About Sea Scouts

The Sea Scout program is run by the youth members with guidance from adult leaders. During quarterdeck meetings, ship officers work together to plan, and during meetings they conduct the program. As experience is gained, more opportunities arise to contribute to the leadership of the unit.

Sea Scout advancement rewards individual pursuits of excellence. Each level of advancement marks growth as a seaman and a leader.

  • Apprentice Rank
    New Sea Scouts learn ideals, courtesies, procedures, and responsibilities, and how members of a ship are organized and uniformed. Basic swimming and beginning seamanship skills are required, as is knowledge of safety, emergency procedures, and Safe Swim Defense. Sixteen hours of service in ship projects, activities, or equipment maintenance fill out the requirements.
  • Ordinary Rank
    A Sea Scout attains Ordinary rank through additional service, knowledge of the Sea Scout emblem, U.S. flag etiquette, and land and sea protocols. Successful candidates will participate in strengthening ship membership, serve as an event chair, complete quarterdeck training, pass the Swimming merit badge requirements, and qualify on various safety and emergency procedures, drills, communication methods, and Safety Afloat. They learn about the galley, build on seamanship and boat handling skills, and learn about anchoring, piloting and navigation, and related regulations. Overnight cruise planning and participation provides for skills application, and completing three electives broadens their horizons.
  • Able Rank
    To achieve the Able rank, Sea Scouts master ceremony presentations and demonstrate knowledge of maritime history. They also teach others—perhaps Scouts and Venturers—about the program and fulfill leadership responsibilities. They must pass the Lifesaving merit badge requirements and develop further expertise in safety and first aid. There is a continued progression in seamanship, boat handling skills, anchoring, and piloting and navigation, as well as a deeper understanding of maritime environmental issues. The Sea Scout Long Cruise badge is required for Able, as is completion of four electives.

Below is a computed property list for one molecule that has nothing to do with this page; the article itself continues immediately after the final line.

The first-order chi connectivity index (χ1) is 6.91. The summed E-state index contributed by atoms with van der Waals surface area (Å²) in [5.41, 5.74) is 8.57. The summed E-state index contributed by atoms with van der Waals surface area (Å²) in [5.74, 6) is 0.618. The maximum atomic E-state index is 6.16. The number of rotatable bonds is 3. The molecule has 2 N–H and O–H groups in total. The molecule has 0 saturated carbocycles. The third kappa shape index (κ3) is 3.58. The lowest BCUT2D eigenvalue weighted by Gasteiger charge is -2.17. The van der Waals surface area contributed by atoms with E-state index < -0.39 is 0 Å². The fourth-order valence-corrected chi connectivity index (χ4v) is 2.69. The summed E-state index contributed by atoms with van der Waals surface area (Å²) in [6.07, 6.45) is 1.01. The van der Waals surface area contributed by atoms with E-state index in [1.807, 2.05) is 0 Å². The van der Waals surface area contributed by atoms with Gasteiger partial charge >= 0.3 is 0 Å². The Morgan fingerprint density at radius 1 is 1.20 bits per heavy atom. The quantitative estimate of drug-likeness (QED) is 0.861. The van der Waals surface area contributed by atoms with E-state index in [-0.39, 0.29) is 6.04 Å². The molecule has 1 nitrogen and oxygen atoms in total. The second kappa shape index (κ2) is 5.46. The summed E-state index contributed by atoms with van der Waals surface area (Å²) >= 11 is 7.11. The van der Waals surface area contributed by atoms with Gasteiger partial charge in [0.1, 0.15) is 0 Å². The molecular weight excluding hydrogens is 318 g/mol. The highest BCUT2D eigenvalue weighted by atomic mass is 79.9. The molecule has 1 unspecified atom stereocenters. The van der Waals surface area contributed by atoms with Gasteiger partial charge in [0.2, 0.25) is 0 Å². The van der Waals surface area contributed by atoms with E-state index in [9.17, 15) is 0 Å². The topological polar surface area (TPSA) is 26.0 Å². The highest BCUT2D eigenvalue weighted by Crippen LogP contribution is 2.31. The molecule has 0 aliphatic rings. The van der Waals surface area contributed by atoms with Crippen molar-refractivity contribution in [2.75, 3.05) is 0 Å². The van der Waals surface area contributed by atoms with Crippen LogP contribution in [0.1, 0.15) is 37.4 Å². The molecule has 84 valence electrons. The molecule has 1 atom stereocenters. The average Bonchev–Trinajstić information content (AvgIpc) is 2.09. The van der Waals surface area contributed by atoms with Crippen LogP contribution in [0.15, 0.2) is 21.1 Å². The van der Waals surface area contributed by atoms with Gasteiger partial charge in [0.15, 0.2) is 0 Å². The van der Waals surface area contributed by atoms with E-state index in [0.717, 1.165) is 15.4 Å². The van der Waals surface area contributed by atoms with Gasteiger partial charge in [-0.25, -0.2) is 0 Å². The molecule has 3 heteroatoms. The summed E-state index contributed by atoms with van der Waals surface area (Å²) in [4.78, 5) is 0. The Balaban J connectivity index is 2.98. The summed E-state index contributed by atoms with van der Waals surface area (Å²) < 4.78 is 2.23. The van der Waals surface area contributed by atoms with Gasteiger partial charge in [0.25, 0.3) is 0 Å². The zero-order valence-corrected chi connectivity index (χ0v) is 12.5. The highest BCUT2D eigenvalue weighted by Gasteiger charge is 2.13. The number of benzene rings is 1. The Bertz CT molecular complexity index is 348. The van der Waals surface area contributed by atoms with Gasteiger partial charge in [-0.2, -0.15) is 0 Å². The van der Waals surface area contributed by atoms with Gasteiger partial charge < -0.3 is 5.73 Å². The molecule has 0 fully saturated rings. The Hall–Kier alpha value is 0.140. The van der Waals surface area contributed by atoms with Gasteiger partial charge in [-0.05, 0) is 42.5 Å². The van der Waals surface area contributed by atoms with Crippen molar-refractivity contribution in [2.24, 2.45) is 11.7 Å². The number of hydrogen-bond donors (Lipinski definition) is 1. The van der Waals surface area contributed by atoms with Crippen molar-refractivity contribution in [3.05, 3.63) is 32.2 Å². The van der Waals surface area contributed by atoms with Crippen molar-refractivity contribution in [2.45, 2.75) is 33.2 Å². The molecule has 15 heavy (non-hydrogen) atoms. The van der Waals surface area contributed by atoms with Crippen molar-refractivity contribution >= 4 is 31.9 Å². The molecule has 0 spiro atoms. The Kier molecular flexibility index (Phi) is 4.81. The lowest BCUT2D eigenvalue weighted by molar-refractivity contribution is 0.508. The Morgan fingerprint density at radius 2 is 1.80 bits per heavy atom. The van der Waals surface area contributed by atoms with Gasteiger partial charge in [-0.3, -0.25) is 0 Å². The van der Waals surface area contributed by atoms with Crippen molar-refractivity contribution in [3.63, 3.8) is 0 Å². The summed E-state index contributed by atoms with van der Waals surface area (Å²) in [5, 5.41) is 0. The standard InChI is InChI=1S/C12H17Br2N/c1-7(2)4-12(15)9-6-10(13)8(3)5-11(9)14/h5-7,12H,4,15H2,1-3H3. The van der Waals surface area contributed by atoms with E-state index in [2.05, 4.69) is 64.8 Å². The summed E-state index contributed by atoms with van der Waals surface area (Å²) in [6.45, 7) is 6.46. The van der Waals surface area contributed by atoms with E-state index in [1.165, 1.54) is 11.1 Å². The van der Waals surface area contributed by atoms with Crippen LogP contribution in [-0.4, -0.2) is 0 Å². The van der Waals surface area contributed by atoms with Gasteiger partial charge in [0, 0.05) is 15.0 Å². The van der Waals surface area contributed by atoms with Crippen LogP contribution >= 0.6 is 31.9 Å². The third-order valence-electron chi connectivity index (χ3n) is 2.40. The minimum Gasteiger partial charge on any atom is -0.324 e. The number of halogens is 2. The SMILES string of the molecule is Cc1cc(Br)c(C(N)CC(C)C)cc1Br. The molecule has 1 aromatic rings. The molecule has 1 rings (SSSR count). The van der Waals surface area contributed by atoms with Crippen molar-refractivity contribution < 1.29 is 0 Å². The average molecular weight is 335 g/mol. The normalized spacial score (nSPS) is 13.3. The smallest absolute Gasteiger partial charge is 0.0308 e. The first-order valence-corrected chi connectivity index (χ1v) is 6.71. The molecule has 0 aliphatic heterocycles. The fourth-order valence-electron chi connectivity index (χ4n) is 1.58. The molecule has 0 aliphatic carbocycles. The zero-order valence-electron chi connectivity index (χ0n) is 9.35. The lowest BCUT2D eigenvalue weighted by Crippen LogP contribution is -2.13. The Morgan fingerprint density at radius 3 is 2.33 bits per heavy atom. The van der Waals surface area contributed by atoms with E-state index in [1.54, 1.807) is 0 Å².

• Quartermaster Rank
    The highest award for Sea Scouts presents a challenge that, when met, will affect a young person lifelong. The Quartermaster candidate must think analytically about how the program is delivered and supported, while developing a deeper understanding of Scouting ideals. Most requirements represent intensification of what was learned for previous ranks, but with significant additions in the Quartermaster service project, cruise, and study of weather and forecasting. The cruise involves taking long-term command of a vessel and crew and conducting critical drills.
  • Note: Scouts who have earned First Class in a troop can earn Star, Life and Eagle with a ship.

Other awards exclusive to Sea Scouts youth and adults include

  • Small Boat Handler Bar
    Indicates the Sea Scout has the knowledge and skills to be safe on the water. Most of the requirements for this award can be met by completing a NASBLA approved safe boating course.